I need to sleep.  Or drink heavily.  Basically, I just need to relax.

PROMPT: “You accidentally overhear a conversation between two people you’ve never met. The topic of the conversation shocks and dismays you. Write about these conversations and describe how you respond to the content:

 ■1. A conversation between two stockbrokers

 ■2. A conversation between a priest and a member of his parish

 ■3. A conversation between a woman and the man with whom she’s been cheating on her husband

 

PIECE (#2):  It had been a rough couple of months.  It had been months since I’d been to mass, let alone to confession.  Nothing had changed, everything had remained absurdly shitty, so I thought why not give the Big Man a try.  Maybe everything that could go wrong was going wrong because I’d taken Him out of the equation, so to speak.  I was desperate, and willing to try anything to get back on my feet.  I was broke, unemployed, living in my parents’ house, incredibly lonely and as if that wasn’t enough, my cat had gone missing.  Running my hands over and across my throbbing skull, I knelt in the pew closest to the altar.  I released a tremulous breath and looked up at the Crucified Christ.  His frame was twisted in a grotesque display of pain, and his stone, sorrowful eyes looked up for some relief, some absolution, something.  I was looking to Jesus, Jesus was looking to God and we both looked miserable.

Out of the corner of my eye, I saw the priest treading carpet quickly.  He was obviously in a rush, a terrible rush, as he made sure his eyes remained downcast, evading even the most remote possibilities of making eye contact.  Intrigued by such odd behavior, – especially for a priest – I discreetly followed his progress from the rectory doors in the front, left corner of the church to the confessional booths in the middle of the back of the church.  I craned my neck, understanding that in the priest’s attempt to not see freed me to stare unashamedly.  I had never been to this particular church before, travelling to find anonymity as well as comfort, and was interested to try and case the place, to figure things out.  I worried the intrigue was over when the priest was just about to enter the confessional and begin his holy duties when the doors to the rectory flew open and a man unfamiliar to me burst onto the scene.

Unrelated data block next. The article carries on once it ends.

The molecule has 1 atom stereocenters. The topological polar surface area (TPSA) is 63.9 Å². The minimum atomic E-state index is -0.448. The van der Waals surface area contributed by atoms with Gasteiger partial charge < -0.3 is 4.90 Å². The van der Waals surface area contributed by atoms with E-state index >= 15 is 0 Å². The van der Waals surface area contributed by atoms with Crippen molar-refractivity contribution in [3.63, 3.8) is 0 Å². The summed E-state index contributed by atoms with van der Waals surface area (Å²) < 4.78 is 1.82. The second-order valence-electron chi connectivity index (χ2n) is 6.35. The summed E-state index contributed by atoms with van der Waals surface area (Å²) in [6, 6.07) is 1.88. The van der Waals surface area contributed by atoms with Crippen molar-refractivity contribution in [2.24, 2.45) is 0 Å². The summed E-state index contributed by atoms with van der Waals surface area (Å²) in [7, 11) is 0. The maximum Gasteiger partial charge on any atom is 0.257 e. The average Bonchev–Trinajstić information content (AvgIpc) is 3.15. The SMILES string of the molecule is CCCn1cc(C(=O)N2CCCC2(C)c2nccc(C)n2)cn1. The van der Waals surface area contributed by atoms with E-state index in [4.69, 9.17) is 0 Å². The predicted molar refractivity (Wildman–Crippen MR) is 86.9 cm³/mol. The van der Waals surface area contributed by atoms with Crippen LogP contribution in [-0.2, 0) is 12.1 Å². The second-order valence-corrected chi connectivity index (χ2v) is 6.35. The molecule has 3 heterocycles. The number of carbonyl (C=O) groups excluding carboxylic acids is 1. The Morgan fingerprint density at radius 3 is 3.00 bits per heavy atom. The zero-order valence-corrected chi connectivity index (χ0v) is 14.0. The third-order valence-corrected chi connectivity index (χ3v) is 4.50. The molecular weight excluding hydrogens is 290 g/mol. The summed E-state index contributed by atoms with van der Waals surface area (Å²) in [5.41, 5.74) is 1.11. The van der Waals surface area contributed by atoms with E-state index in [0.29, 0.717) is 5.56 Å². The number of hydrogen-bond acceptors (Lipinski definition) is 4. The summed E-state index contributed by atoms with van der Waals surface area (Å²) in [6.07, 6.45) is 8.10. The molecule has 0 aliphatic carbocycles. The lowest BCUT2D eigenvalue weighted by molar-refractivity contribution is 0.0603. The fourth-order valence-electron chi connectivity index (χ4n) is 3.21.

“Ben!” he screamed.  “You can’t keep running from this!”  The man’s shirt was stained with dirt and sweat and un-tucked.  He had run a formidable distance, but still managed to sound fierce in between gasps of air.  The priest, Father Ben as it were, remained silent.

“How can you kneel before the King and claim purity when your hands are stained?  How can you offer absolution to anyone when you are damned?”  I looked from the crazed man to Father Ben and back again, wanting to make sense of the conversation and to fill in the gaps myself.  It was near impossible, especially when Father Ben refused to participate.  As the man screamed, the priest remained perfectly still, more like a statue than a man; more like an imitation than the genuine article.

“Who are you going to confess your sins to?” the man asked.  He was gazing intently at Father Ben.  I don’t think he ever even knew I was there.

In response, Father Ben turned from the both of us and exited the church.

From what I could find out from parishioners and close friends, he never returned.  What’s worse: he never even said goodbye.